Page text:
I just wish such A-list work could have supported a better story.

 

Off Balance”
Written by Len Wein
Directed by Kevin Altieri
Episode #050
Music Composed by Mark Koval, Michael McCuistion
Animation by Sunrise
Original Airdate - November 23rd, 1992

Plot: The perception warping Vertigo and the Society of Shadows steal a sonic drill from Wayne Enterprises, and Batman must team up with the mysterious Talia to recover it.

Oh, hello McCuiston and Sunrise! So this is what you look like when working on a good script.

Of course, that the script for “Off Balance” is good is something of a surprise, since Len Wein is also responsible for “Moon of the Wolf,” the absolute worst episode of Batman: The Animated Series. The major difference is that there, Wein was directly adapting a terrible issue of Batman, whereas here he’s loosely adapting one of the best issues, Detective Comics #411, “Into the Den of the Death-Dealers,” the issue that introduced Talia al Ghul.

Len Wein’s script is a master class in economic storytelling, introducing three new villains, a secret society, and the DC Animated Universe’s first major on-going story arc, a conflict that spills out over a half-dozen more episodes and into two other series. Wein does this by giving just enough information about everyone. Ra’s al Ghul, the arch villain in charge, isn’t ever named and only appears in a cameo at the end, but he’s voiced by David Warner and swears this isn’t over, so we know he’s a big deal. Vertigo, a complicated and conflicted anti-hero in the comics, is reduced to his super power, a cool visual, and an inexplicable German accent, provided by Michael York. And everything  we learn about the Society of Shadows we learn in the first few minutes: they are involved in a lot of crime in Gotham; each member is a ninja with Wolverine claws; and they would rather kill themselves than be captured.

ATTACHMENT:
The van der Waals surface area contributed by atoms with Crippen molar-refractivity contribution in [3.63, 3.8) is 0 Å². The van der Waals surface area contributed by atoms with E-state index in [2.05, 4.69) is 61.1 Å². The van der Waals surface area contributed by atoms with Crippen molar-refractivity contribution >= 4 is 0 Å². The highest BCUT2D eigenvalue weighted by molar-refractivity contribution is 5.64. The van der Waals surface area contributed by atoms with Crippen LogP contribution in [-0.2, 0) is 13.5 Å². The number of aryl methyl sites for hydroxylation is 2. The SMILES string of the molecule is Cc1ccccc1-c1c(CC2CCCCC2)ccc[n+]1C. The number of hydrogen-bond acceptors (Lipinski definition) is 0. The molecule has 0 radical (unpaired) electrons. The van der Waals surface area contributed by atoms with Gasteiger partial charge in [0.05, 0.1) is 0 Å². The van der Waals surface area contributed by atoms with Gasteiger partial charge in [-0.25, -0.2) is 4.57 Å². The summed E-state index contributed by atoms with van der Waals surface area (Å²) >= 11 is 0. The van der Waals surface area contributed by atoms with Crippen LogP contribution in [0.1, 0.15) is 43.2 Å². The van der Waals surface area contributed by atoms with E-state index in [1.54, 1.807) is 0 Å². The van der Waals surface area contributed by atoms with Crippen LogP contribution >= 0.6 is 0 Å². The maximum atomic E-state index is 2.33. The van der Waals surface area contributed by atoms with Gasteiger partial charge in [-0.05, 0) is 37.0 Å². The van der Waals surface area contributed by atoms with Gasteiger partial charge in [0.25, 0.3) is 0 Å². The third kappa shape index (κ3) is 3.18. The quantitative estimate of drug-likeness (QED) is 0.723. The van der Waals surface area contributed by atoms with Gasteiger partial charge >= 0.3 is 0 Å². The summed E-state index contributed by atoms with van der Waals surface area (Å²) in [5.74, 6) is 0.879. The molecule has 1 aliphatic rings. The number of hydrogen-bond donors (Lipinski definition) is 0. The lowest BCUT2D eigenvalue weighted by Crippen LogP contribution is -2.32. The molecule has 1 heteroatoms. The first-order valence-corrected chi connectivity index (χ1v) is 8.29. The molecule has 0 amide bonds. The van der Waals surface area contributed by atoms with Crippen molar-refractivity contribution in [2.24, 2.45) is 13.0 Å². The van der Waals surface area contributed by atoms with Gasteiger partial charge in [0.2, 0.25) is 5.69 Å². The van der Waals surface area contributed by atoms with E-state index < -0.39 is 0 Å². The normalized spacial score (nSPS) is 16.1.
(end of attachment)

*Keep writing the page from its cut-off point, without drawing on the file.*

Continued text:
But the focus of “Off Balance” is  Talia, Ra’s daughter, who is as much a Bond girl as her dad is a Bond villain. She’s the classic femme fatale, a seductive beauty that professes to love Batman but betrays him again, and again, and again, her mysterious, duplicitous nature conveyed by hiding half her face at all times. Supergirl Helen Slater gives Talia a vague Mediterranean accent, reflective of her Bond girl influences, Hebrew name, and Arabic father. That she has any accent is a little weird, considering her father, who is also Arabic and has lived for 700 years, has the perfect British tones of David Warner. Of course, if I could sound like David Warner, I would too.